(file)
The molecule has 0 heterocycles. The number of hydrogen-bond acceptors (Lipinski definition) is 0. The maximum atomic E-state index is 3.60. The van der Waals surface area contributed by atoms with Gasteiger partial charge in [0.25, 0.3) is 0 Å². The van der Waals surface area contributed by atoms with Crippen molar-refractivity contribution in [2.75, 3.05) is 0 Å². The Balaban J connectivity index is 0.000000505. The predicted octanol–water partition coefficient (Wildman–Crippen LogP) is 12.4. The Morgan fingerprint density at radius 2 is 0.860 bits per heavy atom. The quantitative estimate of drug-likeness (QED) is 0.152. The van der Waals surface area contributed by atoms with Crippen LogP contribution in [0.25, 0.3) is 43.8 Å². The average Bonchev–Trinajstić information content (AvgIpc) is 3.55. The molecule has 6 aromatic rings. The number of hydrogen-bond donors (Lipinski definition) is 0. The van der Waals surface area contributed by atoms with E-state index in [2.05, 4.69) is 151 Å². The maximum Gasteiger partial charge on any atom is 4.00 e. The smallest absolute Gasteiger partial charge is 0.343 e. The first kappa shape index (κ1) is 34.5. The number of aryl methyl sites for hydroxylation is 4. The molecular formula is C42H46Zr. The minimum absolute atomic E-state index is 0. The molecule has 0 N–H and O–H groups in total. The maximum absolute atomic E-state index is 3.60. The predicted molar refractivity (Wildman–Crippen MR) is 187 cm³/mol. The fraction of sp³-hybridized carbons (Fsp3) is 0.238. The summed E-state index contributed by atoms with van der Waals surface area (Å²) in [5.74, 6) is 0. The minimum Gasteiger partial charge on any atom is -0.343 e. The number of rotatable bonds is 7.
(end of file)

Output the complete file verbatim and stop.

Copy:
The molecule has 0 heterocycles. The number of hydrogen-bond acceptors (Lipinski definition) is 0. The maximum atomic E-state index is 3.60. The van der Waals surface area contributed by atoms with Gasteiger partial charge in [0.25, 0.3) is 0 Å². The van der Waals surface area contributed by atoms with Crippen molar-refractivity contribution in [2.75, 3.05) is 0 Å². The Balaban J connectivity index is 0.000000505. The predicted octanol–water partition coefficient (Wildman–Crippen LogP) is 12.4. The Morgan fingerprint density at radius 2 is 0.860 bits per heavy atom. The quantitative estimate of drug-likeness (QED) is 0.152. The van der Waals surface area contributed by atoms with Crippen LogP contribution in [0.25, 0.3) is 43.8 Å². The average Bonchev–Trinajstić information content (AvgIpc) is 3.55. The molecule has 6 aromatic rings. The number of hydrogen-bond donors (Lipinski definition) is 0. The van der Waals surface area contributed by atoms with E-state index in [2.05, 4.69) is 151 Å². The maximum Gasteiger partial charge on any atom is 4.00 e. The smallest absolute Gasteiger partial charge is 0.343 e. The first kappa shape index (κ1) is 34.5. The number of aryl methyl sites for hydroxylation is 4. The molecular formula is C42H46Zr. The minimum absolute atomic E-state index is 0. The molecule has 0 N–H and O–H groups in total. The maximum absolute atomic E-state index is 3.60. The predicted molar refractivity (Wildman–Crippen MR) is 187 cm³/mol. The fraction of sp³-hybridized carbons (Fsp3) is 0.238. The summed E-state index contributed by atoms with van der Waals surface area (Å²) in [5.74, 6) is 0. The minimum Gasteiger partial charge on any atom is -0.343 e. The number of rotatable bonds is 7.